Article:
Fight against merger of Outremont and Mont-Royal provincial ridings goes to court

A couple of years ago, Quebec's chief electoral officer changed the boundaries of some west end ridings, and merged the Mount Royal and Outremont ridings.

Later this year — on Dec. 3 and 4 — the fight against the changes to Quebec's electoral map will be going to court.

Spearheading the charge is Montreal city councillor Marvin Rotrand, along with Cote St. Luc mayor Mitchell Brownstein and his Hampstead counterpart Bill Steinberg.

Rotrand argues that not only do the changes short-change anglos and members of other cultural communities in the west end, but they also don't change the fact that overall, a Montrealer's vote is still worth less than one in some other ridings in other parts of Quebec.

"Why should a voter in a rural area carry twice the political weight of somebody who lives on the island of Montreal," he said. "Some rural areas don't even have the minimum number of voters permitted by law, and yet they get to elect someone to the National Assembly."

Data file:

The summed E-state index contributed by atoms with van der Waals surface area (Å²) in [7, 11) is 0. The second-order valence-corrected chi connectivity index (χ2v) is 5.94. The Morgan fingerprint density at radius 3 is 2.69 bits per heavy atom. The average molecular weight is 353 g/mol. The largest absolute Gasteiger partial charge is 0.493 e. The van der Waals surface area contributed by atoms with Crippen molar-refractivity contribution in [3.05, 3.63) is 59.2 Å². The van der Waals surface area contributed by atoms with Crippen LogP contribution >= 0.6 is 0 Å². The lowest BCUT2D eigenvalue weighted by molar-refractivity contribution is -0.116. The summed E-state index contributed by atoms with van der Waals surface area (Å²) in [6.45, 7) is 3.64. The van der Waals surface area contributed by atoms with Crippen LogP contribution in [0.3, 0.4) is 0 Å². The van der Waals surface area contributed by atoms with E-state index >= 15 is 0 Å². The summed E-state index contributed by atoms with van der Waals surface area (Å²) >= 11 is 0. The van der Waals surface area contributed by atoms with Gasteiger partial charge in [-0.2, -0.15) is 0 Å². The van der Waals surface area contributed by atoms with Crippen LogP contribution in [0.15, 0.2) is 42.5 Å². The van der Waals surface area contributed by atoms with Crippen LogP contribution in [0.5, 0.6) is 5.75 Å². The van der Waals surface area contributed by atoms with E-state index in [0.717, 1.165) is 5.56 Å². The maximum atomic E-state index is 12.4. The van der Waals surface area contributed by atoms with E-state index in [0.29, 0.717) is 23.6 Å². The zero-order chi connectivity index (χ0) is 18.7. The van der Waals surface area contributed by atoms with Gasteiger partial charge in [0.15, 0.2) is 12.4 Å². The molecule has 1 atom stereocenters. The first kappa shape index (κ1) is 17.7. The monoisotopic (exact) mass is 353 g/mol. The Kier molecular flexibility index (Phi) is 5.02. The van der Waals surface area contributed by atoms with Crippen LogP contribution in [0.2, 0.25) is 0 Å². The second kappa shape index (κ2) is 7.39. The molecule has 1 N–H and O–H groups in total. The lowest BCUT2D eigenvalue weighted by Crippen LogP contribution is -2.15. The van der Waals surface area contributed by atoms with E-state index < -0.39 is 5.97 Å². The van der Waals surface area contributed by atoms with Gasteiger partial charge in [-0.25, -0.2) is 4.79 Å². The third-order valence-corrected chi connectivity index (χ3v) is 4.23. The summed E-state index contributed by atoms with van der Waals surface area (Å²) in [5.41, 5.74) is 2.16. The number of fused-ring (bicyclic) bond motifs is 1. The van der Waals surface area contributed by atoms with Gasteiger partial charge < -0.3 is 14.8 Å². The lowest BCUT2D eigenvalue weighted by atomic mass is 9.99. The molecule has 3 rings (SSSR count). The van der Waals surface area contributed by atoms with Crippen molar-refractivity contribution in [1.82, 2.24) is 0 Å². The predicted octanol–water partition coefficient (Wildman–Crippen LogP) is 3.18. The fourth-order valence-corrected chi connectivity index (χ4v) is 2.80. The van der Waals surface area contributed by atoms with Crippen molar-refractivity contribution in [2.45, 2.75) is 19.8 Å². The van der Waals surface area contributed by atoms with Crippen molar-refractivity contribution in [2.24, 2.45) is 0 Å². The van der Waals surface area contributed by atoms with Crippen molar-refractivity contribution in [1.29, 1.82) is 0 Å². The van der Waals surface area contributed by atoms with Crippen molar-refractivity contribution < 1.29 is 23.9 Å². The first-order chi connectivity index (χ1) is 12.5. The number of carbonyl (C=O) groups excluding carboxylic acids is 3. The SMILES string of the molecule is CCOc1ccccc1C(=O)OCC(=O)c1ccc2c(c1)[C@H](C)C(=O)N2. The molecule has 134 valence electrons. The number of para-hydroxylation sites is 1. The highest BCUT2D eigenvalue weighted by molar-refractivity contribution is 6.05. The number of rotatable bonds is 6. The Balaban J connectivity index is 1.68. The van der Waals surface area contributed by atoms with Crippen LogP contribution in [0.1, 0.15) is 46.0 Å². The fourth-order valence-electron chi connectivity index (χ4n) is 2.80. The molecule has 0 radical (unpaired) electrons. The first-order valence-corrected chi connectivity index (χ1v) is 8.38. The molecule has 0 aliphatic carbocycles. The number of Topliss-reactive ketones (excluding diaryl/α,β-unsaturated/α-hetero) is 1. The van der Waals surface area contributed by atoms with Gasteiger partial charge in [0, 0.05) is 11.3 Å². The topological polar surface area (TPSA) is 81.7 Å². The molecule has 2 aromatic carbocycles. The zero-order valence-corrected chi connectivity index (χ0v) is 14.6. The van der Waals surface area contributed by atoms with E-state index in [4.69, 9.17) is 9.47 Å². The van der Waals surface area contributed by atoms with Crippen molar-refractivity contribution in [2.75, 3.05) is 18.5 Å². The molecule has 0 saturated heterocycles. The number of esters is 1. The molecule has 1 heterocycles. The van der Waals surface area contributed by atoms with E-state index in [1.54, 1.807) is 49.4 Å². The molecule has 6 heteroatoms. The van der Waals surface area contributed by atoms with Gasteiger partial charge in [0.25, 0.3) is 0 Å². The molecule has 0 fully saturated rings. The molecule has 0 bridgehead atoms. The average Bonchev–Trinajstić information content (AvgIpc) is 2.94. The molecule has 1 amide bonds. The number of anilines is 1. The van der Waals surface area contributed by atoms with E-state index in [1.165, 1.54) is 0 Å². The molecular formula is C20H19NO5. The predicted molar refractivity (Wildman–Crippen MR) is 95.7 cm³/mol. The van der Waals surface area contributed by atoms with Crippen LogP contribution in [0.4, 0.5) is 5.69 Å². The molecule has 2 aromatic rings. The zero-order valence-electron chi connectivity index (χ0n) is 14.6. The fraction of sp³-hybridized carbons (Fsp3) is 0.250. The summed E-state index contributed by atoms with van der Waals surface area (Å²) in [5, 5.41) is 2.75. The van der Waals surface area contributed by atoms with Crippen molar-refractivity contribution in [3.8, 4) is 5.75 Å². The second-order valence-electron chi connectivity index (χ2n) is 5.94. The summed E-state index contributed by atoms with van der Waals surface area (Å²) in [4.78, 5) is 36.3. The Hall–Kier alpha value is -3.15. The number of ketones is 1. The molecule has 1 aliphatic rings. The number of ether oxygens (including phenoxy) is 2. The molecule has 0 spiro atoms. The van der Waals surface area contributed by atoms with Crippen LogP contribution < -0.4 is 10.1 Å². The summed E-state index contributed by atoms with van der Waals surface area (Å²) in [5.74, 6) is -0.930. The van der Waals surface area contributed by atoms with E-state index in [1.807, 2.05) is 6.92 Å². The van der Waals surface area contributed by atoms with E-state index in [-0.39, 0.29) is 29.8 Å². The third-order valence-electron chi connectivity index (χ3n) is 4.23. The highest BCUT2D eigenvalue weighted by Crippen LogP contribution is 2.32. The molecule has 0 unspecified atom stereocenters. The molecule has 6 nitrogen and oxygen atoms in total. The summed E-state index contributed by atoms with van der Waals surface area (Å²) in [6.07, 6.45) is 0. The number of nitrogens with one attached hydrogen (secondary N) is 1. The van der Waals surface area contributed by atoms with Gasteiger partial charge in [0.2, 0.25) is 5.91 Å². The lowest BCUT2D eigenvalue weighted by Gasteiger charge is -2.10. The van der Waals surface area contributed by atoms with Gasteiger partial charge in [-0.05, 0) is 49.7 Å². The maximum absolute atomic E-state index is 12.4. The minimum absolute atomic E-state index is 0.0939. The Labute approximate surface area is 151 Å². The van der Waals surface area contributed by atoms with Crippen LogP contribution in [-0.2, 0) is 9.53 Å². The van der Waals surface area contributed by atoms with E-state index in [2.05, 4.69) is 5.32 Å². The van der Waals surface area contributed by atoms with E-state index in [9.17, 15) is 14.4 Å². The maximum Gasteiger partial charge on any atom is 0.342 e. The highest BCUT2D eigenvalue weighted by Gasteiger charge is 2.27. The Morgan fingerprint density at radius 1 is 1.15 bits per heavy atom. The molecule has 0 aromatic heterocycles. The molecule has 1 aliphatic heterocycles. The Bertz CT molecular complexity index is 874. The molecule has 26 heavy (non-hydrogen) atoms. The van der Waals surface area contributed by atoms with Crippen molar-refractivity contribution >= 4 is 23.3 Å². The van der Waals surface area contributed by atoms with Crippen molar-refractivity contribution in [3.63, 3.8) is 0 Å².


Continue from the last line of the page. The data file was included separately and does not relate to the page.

The decision to merge the Mount Royal and Outremont ridings was made in 2017, after Québec Solidaire co-spokesperson Manon Massé complained about an earlier proposed change which would have seen her Ste. Marie-St. Jacques riding wiped out instead.

That proposed change sparked a petition drive from the riding's residents, who would have been split up into several neighboring ridings.

A common front of west end politicians against the merger of the Mount Royal and Outremont ridings, however, fell on deaf ears.

CJAD 800's Matthew Gilmour contributed to this report.